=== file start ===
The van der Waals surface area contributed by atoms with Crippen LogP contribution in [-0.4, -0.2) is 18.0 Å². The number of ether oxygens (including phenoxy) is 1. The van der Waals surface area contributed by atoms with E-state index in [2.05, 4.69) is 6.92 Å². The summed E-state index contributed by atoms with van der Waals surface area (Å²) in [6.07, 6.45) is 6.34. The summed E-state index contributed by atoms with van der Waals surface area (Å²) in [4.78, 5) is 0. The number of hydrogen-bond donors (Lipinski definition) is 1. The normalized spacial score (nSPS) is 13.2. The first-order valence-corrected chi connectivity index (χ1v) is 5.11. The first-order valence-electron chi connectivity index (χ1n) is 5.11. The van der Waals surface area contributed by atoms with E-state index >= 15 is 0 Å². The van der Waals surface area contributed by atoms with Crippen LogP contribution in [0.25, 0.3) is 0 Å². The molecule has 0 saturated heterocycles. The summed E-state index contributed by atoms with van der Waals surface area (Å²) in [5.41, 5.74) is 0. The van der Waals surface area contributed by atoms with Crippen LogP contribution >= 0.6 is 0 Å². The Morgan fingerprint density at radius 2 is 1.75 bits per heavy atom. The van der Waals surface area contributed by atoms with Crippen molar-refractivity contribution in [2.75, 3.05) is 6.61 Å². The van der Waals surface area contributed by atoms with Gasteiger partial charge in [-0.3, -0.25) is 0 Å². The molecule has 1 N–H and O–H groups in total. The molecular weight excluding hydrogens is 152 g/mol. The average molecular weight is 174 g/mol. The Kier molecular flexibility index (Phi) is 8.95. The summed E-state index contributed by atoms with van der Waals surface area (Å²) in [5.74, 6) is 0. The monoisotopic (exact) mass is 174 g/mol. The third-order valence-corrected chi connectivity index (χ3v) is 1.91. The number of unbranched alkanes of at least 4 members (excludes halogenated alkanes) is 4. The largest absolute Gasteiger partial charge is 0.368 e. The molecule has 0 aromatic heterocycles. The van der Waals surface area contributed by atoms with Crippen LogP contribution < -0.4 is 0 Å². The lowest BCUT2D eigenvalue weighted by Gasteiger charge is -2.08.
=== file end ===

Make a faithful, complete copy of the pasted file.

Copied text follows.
The van der Waals surface area contributed by atoms with Crippen LogP contribution in [-0.4, -0.2) is 18.0 Å². The number of ether oxygens (including phenoxy) is 1. The van der Waals surface area contributed by atoms with E-state index in [2.05, 4.69) is 6.92 Å². The summed E-state index contributed by atoms with van der Waals surface area (Å²) in [6.07, 6.45) is 6.34. The summed E-state index contributed by atoms with van der Waals surface area (Å²) in [4.78, 5) is 0. The number of hydrogen-bond donors (Lipinski definition) is 1. The normalized spacial score (nSPS) is 13.2. The first-order valence-corrected chi connectivity index (χ1v) is 5.11. The first-order valence-electron chi connectivity index (χ1n) is 5.11. The van der Waals surface area contributed by atoms with E-state index >= 15 is 0 Å². The van der Waals surface area contributed by atoms with Crippen LogP contribution in [0.25, 0.3) is 0 Å². The molecule has 0 saturated heterocycles. The summed E-state index contributed by atoms with van der Waals surface area (Å²) in [5.41, 5.74) is 0. The van der Waals surface area contributed by atoms with Crippen LogP contribution >= 0.6 is 0 Å². The Morgan fingerprint density at radius 2 is 1.75 bits per heavy atom. The van der Waals surface area contributed by atoms with Crippen molar-refractivity contribution in [2.75, 3.05) is 6.61 Å². The van der Waals surface area contributed by atoms with Gasteiger partial charge in [-0.3, -0.25) is 0 Å². The molecule has 1 N–H and O–H groups in total. The molecular weight excluding hydrogens is 152 g/mol. The average molecular weight is 174 g/mol. The Kier molecular flexibility index (Phi) is 8.95. The summed E-state index contributed by atoms with van der Waals surface area (Å²) in [5.74, 6) is 0. The monoisotopic (exact) mass is 174 g/mol. The third-order valence-corrected chi connectivity index (χ3v) is 1.91. The number of unbranched alkanes of at least 4 members (excludes halogenated alkanes) is 4. The largest absolute Gasteiger partial charge is 0.368 e. The molecule has 0 aromatic heterocycles. The van der Waals surface area contributed by atoms with Crippen LogP contribution < -0.4 is 0 Å². The lowest BCUT2D eigenvalue weighted by Gasteiger charge is -2.08.